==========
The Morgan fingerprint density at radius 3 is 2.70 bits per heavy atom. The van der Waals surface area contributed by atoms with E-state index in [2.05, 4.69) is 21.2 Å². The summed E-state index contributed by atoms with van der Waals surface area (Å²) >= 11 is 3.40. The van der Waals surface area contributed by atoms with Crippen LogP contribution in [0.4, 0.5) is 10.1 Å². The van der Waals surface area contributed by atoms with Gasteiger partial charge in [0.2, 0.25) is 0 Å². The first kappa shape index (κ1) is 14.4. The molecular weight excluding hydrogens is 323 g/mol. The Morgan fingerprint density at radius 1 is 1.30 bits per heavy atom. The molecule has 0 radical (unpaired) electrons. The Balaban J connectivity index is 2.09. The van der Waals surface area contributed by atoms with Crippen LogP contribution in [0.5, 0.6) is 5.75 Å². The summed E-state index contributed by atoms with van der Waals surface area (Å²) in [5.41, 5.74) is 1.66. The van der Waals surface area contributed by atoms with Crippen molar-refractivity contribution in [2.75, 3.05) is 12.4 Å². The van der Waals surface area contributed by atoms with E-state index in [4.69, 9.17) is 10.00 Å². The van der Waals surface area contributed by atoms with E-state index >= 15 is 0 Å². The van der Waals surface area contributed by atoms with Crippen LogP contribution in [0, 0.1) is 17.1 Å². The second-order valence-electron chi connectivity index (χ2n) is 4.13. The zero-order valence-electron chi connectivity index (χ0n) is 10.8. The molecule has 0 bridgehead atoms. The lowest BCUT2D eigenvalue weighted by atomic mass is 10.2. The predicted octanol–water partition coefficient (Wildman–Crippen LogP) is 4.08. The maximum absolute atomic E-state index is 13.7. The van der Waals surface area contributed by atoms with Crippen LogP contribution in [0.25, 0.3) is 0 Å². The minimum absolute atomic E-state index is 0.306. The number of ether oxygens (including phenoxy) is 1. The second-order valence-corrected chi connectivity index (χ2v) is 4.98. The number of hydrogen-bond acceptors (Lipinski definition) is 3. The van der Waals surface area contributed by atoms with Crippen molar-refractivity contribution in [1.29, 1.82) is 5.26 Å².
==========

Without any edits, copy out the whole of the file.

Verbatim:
The Morgan fingerprint density at radius 3 is 2.70 bits per heavy atom. The van der Waals surface area contributed by atoms with E-state index in [2.05, 4.69) is 21.2 Å². The summed E-state index contributed by atoms with van der Waals surface area (Å²) >= 11 is 3.40. The van der Waals surface area contributed by atoms with Crippen LogP contribution in [0.4, 0.5) is 10.1 Å². The van der Waals surface area contributed by atoms with Gasteiger partial charge in [0.2, 0.25) is 0 Å². The first kappa shape index (κ1) is 14.4. The molecular weight excluding hydrogens is 323 g/mol. The Morgan fingerprint density at radius 1 is 1.30 bits per heavy atom. The molecule has 0 radical (unpaired) electrons. The Balaban J connectivity index is 2.09. The van der Waals surface area contributed by atoms with Crippen LogP contribution in [0.5, 0.6) is 5.75 Å². The summed E-state index contributed by atoms with van der Waals surface area (Å²) in [5.41, 5.74) is 1.66. The van der Waals surface area contributed by atoms with Crippen molar-refractivity contribution in [2.75, 3.05) is 12.4 Å². The van der Waals surface area contributed by atoms with E-state index in [4.69, 9.17) is 10.00 Å². The van der Waals surface area contributed by atoms with E-state index >= 15 is 0 Å². The van der Waals surface area contributed by atoms with Crippen LogP contribution in [0, 0.1) is 17.1 Å². The second-order valence-electron chi connectivity index (χ2n) is 4.13. The zero-order valence-electron chi connectivity index (χ0n) is 10.8. The molecule has 0 bridgehead atoms. The lowest BCUT2D eigenvalue weighted by atomic mass is 10.2. The predicted octanol–water partition coefficient (Wildman–Crippen LogP) is 4.08. The maximum absolute atomic E-state index is 13.7. The van der Waals surface area contributed by atoms with Crippen LogP contribution in [0.25, 0.3) is 0 Å². The minimum absolute atomic E-state index is 0.306. The number of ether oxygens (including phenoxy) is 1. The second-order valence-corrected chi connectivity index (χ2v) is 4.98. The number of hydrogen-bond acceptors (Lipinski definition) is 3. The van der Waals surface area contributed by atoms with Crippen molar-refractivity contribution in [1.29, 1.82) is 5.26 Å².